All chemicals and reactants for NpTP synthesis and the tetrabutylammonium salts of anions were obtained from commercial sources (Sigma-Aldrich (St. Louis, MO, USA) and Acros Organics (Pittsburgh, PA, USA)) and used without further purification. Column chromatography was performed with Selecto Scientific Si-gel (particle size 100–200 microns). All reactions were monitored by thin-layer chromatography (TLC) using Agela Technologies silica gel plates 60 F254 (Wilmington, DE, USA). Visualization was accomplished with UV light and/or staining with appropriate stains (iodine, vanillin). Melting points were measured with a Vernier Melt Station (Beaverton, OR, USA) using a Vernier LabQuest 2 and are uncorrected. NMR spectra were recorded on an Agilent MR400DD2 spectrometer (Santa Clara, CA, USA), with a multinuclear probe with two RF channels and variable temperature capability (1H-NMR: 400 MHz, 13C-NMR: 100 MHz). The solvent used was CD3CN, [(CD3)2SO], [(CD3)2CO] purchased from Sigma-Aldrich (St. Louis, MO, USA) and Acros Organics (Pittsburgh, PA, USA) with TMS as an internal standard set at 0 ppm in both 1H-NMR and 13C-NMR spectra. The NMR signals are reported in parts per million (ppm) relative to the residual in the solvent. Signals are described with multiplicity, singlet (s), doublet (d), triplet (t), triplet of doublet (td), quartet (q) and multiplet (m); coupling constants (J; Hz) and integration. High Resolution MS (HRMS) analyses were performed using MALDI, Q-TOF micro, 3200API, LCMS, GCMS EI (DI) (Figure S13). The Electrospray Ionization Mass Spectrometry (ESI-MS) was conducted using a Shimadzu LCMS-2020 Single Quad (Korneuburg, Austria) (Figure S14).
Room-temperature absorption and steady-state fluorescence measurements were performed using a Shimadzu UV-2450 spectrophotometer and PerkinElmer LS55 (Waltham, MA, USA) with a well plate reader fluorimeter, respectively. Concentration of NpTP was kept at ~1.0 × 10−6 M in acetonitrile to avoid any possible intermolecular effect. Stock concentrations of ~1.0 × 10−2 M for the tetrabutylammonium salts of anions were also prepared in acetonitrile. The solvents used are of HPLC grade and all the experiments were performed at ambient temperature (27 °C) with air-equilibrated solutions.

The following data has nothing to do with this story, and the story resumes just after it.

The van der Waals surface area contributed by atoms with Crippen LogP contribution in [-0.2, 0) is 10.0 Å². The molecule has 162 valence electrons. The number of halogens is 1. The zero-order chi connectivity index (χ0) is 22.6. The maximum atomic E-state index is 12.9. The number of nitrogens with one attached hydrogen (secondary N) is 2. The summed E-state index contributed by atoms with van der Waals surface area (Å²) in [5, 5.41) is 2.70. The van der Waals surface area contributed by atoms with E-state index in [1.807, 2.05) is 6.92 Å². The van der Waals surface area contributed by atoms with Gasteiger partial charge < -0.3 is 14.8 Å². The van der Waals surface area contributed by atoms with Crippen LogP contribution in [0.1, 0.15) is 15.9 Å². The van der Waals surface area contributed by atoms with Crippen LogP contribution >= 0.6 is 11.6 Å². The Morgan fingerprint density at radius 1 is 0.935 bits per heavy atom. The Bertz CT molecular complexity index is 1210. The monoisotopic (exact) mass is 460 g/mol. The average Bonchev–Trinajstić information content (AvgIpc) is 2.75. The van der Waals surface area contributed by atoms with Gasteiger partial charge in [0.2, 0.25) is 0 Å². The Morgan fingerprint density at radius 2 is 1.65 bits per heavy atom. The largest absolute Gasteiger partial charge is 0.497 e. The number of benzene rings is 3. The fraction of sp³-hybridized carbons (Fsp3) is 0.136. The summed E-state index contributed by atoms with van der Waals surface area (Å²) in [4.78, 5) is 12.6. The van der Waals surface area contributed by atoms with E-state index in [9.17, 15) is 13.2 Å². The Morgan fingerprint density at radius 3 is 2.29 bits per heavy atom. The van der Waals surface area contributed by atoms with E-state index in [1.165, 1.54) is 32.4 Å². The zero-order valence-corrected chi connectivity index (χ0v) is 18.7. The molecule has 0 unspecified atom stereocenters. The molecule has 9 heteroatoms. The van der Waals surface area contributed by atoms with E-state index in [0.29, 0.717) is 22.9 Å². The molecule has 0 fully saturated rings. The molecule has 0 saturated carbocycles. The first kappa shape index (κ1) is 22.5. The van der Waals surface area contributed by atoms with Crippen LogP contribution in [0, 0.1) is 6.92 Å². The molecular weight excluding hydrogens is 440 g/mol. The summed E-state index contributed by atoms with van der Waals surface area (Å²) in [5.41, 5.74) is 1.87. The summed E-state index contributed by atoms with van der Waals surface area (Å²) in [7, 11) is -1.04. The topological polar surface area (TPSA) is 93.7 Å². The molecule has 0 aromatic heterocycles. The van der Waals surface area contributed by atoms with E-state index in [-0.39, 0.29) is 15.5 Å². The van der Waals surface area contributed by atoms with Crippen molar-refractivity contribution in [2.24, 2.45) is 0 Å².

The single X-ray crystal structure measurements were made on a Bruker D8 Venture Photon 100 diffractometer using Mo-Kα radiation (Madison, WI, USA).
General procedure for synthesis of sensor 2-(4-(naphthalen-2-yl)-1H-1,2,3-triazol-1-yl)phenol (NpTP): 2-Azidophenol (225.4 mg, 1.67 mmol) [75] and naphthylene-2-acetylene (253.9 mg, 1.67 mmol) were suspended in tert-butanol/water (33.4 mL; 1:1, v/v) in a round bottomed flask. In order to dissolve the solids completely, the mixture was warmed slightly above the room temperature. An aqueous solution of copper(II) sulfate pentahydrate (8.10 mg, 0.03 mmol in 2 mL of water) was then added dropwise, followed by sodium ascorbate (64.0 mg, 0.32 mmol in 2 mL of water). The reaction was stirred vigorously while refluxing for 24 h. Upon cooling to room temperature, the resulting mixture was placed in an ice bath and diluted with water (~20 mL) to induce precipitation. The crude, solid product was collected with vacuum filtration and purified by flash column chromatography (10% ethyl acetate in hexanes followed by 40% ethyl acetate in hexanes) to provide a beige powder, 329.6 mg (69%).
Melting point: 225.9–226.5 °C.
1H-NMR (400 MHz, DMSO-d6) δ 10.60 (brs, 1H, OH), 9.05 (s, 1H), 8.52 (s, 1H), 8.11 (dd, 1H, 1.6, 8.0 Hz), 7.98–8.04 (m, 2H), 7.95 (dd, 1H, 1.4, 8.0 Hz), 7.66 (dd, 1.68, 7.92), 7.50–7.60 (m, 2H), 7.39 (ddd, 1H, 0.8, 1.76, 7.48 Hz), 7.17 (dd, 1H, 1.28, 8.3 Hz), 7.03 (td, 1H, 1.2, 7.6 Hz).
13C-NMR (100 MHz, DMSO-d6) δ 150.0, 146.1, 133.2, 132.6, 130.4, 128.5, 128.0, 127.7, 126.6, 126.1, 125.5, 124.6, 123.7, 123.6, 123.4, 119.5, 117.0.
ESI-MS m/z 288.0 [M + H]+; calculated value for C18H13N3O = 287.0, found from experiment 288.0.
HRMS (ESI/QTOF) m/z: [M + H]+ calculated for C18H14N3O 288.1131; Found 288.1119.

4. Conclusions